1. Failing to charge enough cash
To invest successfully, you need to set high-income goals, whilst simultaneously minimizing your costs. As far as property management is concerned, investors want to find the best deals — and this involves incurring the lowest management charges possible.
However, there is an issue with reduced management charges. It is an undisclosed obstacle that might not become evident, until several years or months down the line.
Here’s what occurs when charges are not high enough
- Reduced management charges equal lower profit for property management companies
- Reduced profit equals insufficient funds to pay employees
- Insufficient employees/cashflow equals not enough people to manage all the propertiesLet us assume that a property manager deals with twenty different units, with a $1000 average monthly rental value.
-$1000 per month multiplied by twenty units, equals $20,000 per month rental income
The majority of property managers charge a certain percentage of collected rents. This can range from four percent to ten percent, or even more. Assuming our property manager charges six percent, that means…
$20,000 per month multiplied by six percent, equals $1200 per month management charges
And this assumes that all the rents are collected successfully every month.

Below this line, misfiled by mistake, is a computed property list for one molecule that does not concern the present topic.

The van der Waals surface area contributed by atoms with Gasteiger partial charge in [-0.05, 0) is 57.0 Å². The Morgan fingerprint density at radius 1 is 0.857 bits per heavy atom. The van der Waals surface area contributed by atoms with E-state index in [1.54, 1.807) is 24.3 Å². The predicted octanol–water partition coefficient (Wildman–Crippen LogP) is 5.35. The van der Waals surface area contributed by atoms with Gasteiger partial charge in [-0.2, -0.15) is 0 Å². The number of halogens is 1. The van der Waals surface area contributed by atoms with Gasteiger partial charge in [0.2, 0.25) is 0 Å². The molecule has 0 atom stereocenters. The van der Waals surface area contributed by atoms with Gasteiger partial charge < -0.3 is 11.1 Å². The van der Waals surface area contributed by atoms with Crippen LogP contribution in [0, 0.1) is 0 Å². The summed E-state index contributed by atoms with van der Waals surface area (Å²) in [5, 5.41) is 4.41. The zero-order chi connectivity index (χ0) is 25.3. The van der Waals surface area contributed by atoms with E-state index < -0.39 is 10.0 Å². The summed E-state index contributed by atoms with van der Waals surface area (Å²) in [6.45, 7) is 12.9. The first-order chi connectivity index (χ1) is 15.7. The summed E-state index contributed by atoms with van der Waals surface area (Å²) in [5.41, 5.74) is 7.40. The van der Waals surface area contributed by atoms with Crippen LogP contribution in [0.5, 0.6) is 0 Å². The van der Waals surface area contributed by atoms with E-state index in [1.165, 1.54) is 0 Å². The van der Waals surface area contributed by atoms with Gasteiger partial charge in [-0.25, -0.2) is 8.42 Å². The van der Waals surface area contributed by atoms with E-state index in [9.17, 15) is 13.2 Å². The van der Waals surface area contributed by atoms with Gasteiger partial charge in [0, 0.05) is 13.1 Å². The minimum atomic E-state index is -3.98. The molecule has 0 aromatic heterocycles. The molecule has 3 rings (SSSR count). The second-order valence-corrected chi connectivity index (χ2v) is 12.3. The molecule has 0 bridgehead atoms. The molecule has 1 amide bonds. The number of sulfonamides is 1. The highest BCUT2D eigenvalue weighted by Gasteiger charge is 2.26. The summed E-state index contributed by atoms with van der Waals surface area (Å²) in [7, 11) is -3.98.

Although six percent might appear high for many investors, this is not sufficient to operate a property management company with just twenty units. This approach could only work if the owner and/or his relatives carried out all the tasks, and we’re just adding to their income from property investments.
All businesses (including property managers) have overheads — the costs needed to run a company. With an income of $1200 per month, it is not possible for a property manager to hire employees on a full-time basis.
If the number of units increased to forty, which boosts the income each month by 100 percent to $2400, this is still insufficient to hire even one full-time staff member after overheads are paid.
Property management companies that try to gain your customers with low rates, and that manage just a small number of units, should be viewed with caution. If possible, find a different company with higher fees. I realize this appears illogical to investors. However, you will get superior service, and the company should be around for long.
2. Insufficient employees
Consider the following scenario…a small sized property management firm (run by a married couple) has grafted for years to build their portfolio up to fifty units. Their costs are kept low, they offer a customized service to tenants and landlords, and their financial reporting is excellent.
Investors start to hear about how good their service is. Then, they are contacted by an investor who has a significant portfolio — more than fifty units.
By gaining one new client, this small company will increase the number of units it manages by 100 percent! This pleases the owners, who jump at the chance to make more profit.
On the face of it, this property manager has doubled his turnover with a single client. And initially, that is precisely what occurs.